Bargain time for antique furniture


If you've been waiting for the market for Victorian furniture to weaken, now is your time to pounce. Antique prices are finally falling, reports the Wall Street Journal [or here if you don't have a subscription]. They point to a 19th century Chippendale-style desk that only sold for $14,000, but would've gone for $25,000 last year.

But the trend seems to be impacting things normal people might buy, too. In Pennsylvania, antique dealers are saying they're seeing prices from the 1970s and believe this is the bottom. In Texas, sellers have seen some prices fall 75% in a year. In England the Royal Institute of Chartered Surveyors reports that the super-rich are still buying antiques, but mere mortals have backed off.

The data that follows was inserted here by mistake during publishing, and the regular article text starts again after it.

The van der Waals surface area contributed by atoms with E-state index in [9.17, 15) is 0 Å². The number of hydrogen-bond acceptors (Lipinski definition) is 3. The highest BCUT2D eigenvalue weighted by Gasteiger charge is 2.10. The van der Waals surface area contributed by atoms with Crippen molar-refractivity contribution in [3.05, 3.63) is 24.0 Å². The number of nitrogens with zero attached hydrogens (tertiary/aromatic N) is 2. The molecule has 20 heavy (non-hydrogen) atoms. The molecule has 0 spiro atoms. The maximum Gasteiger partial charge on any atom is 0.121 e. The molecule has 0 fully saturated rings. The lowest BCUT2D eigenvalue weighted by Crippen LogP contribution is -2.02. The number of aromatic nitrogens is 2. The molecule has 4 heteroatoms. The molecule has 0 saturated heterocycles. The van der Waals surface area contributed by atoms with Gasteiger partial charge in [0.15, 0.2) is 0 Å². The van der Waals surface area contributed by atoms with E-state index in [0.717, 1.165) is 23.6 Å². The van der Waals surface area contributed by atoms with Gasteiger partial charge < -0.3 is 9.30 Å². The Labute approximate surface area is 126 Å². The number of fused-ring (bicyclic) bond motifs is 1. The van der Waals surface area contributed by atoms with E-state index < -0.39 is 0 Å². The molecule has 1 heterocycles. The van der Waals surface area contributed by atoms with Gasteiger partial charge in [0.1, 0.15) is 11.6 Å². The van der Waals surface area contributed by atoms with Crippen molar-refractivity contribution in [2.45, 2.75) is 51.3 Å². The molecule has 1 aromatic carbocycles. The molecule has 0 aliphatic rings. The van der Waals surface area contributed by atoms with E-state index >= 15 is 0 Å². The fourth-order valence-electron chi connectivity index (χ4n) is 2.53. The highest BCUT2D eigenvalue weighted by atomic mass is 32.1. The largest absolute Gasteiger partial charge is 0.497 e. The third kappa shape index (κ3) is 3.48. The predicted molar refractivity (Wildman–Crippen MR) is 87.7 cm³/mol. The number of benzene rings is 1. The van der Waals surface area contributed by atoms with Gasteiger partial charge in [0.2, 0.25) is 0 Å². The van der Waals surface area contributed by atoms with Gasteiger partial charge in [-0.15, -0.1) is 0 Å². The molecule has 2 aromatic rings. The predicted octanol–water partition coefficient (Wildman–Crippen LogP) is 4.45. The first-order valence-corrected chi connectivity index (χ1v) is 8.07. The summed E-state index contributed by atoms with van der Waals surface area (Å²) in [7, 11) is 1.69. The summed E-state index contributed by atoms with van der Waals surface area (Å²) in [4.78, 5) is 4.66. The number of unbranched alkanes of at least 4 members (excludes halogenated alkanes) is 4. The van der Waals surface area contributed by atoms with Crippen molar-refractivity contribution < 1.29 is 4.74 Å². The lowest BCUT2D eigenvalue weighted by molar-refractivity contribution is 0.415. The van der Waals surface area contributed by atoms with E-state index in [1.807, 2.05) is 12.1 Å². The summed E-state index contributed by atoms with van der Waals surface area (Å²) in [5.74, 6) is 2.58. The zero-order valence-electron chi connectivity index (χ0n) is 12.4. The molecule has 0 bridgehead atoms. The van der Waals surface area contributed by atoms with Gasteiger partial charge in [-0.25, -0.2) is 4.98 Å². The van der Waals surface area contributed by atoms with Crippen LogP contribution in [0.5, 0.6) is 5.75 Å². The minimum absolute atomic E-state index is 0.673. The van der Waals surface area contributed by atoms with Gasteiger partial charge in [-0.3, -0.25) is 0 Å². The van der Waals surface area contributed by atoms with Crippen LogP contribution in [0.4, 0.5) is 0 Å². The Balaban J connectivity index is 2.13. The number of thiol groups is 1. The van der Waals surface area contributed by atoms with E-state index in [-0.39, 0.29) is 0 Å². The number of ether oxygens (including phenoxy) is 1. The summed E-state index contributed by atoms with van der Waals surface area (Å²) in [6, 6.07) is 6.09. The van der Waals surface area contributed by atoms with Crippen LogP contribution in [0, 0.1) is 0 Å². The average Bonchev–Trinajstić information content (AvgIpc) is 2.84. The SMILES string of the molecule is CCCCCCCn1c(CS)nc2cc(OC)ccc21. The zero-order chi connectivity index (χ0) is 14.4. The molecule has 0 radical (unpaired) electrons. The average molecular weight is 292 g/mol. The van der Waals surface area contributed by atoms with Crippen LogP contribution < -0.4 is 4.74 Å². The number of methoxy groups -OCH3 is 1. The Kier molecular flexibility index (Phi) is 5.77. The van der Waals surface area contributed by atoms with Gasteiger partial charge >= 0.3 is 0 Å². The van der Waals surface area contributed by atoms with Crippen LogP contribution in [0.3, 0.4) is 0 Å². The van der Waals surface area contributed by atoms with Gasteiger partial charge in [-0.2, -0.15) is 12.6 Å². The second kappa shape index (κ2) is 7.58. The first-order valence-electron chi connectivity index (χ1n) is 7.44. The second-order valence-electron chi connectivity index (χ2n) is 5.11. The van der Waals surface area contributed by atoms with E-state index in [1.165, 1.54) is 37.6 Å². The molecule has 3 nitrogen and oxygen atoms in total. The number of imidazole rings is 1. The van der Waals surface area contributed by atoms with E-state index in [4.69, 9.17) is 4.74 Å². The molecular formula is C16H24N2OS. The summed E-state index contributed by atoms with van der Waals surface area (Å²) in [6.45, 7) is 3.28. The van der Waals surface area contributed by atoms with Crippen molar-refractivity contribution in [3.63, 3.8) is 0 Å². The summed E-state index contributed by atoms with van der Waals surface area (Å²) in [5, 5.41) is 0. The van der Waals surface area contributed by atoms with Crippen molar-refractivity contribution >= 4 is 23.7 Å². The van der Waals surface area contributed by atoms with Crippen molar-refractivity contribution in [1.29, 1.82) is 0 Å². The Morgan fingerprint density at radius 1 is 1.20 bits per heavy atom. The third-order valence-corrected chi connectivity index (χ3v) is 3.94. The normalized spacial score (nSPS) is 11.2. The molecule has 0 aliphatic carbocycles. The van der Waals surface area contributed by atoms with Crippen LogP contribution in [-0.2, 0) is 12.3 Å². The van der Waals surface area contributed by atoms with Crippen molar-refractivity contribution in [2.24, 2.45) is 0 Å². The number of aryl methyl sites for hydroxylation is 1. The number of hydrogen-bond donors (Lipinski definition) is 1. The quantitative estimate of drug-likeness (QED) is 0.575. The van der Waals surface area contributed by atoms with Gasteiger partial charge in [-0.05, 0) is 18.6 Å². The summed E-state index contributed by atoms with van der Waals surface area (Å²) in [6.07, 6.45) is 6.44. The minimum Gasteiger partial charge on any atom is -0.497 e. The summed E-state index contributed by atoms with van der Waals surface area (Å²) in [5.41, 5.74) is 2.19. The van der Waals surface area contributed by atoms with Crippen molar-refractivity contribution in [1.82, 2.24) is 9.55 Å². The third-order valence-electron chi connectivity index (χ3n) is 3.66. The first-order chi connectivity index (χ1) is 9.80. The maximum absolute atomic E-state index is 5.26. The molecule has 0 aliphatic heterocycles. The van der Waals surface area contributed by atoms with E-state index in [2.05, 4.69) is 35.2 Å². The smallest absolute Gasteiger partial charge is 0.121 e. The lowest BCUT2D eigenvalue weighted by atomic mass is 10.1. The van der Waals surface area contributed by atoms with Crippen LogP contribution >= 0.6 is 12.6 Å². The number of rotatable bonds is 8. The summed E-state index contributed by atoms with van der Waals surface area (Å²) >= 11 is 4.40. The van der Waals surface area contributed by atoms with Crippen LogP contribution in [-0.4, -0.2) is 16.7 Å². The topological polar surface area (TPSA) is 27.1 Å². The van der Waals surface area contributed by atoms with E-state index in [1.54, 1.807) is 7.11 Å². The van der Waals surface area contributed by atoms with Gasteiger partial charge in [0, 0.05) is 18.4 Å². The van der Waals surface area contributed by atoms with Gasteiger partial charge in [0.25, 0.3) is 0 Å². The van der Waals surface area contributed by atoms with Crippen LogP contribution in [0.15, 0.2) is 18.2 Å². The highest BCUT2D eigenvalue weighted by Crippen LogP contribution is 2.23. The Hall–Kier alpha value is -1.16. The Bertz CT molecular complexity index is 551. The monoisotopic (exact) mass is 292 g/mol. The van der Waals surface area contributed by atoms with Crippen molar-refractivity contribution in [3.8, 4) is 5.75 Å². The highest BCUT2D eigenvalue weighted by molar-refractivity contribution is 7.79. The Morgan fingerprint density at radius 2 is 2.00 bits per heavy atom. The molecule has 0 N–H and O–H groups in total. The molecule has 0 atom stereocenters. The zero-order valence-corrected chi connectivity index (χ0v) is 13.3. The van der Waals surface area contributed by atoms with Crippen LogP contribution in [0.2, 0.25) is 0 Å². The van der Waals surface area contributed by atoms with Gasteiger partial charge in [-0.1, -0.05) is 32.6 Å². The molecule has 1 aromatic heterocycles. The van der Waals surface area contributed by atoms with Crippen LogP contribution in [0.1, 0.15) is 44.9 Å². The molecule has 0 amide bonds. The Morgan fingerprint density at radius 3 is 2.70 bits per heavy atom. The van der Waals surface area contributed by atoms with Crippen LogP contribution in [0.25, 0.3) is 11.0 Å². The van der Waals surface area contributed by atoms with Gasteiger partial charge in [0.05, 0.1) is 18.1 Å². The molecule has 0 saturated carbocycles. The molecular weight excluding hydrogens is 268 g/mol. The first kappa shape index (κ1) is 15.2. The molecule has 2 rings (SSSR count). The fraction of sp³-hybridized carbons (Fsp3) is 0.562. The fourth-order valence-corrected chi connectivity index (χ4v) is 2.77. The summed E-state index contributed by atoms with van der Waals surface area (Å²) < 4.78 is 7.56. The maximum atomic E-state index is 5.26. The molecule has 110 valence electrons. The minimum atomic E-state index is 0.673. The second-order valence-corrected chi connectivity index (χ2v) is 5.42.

I'm not really an antique-store shopper, but I have noticed just on eBay that prices have fallen for things I might actually want, like an old Hoosier cabinet. Antiques are the opposite of commodities. Condition, history, quirks matter. But it's still a market with macro trends. The Journal thinks people may be just sick of antiques.

I wonder if the bed bug scare has turned people off other's people furniture. Just like with real estate, there are the hold-out sellers who haven't gotten the memo and are still trying to get boom-era prices. And just because something sold for more last year, it's a mistake to think of that as what it's somehow really worth. But I'm looking at those Hoosier cabinet auctions a lot more closely.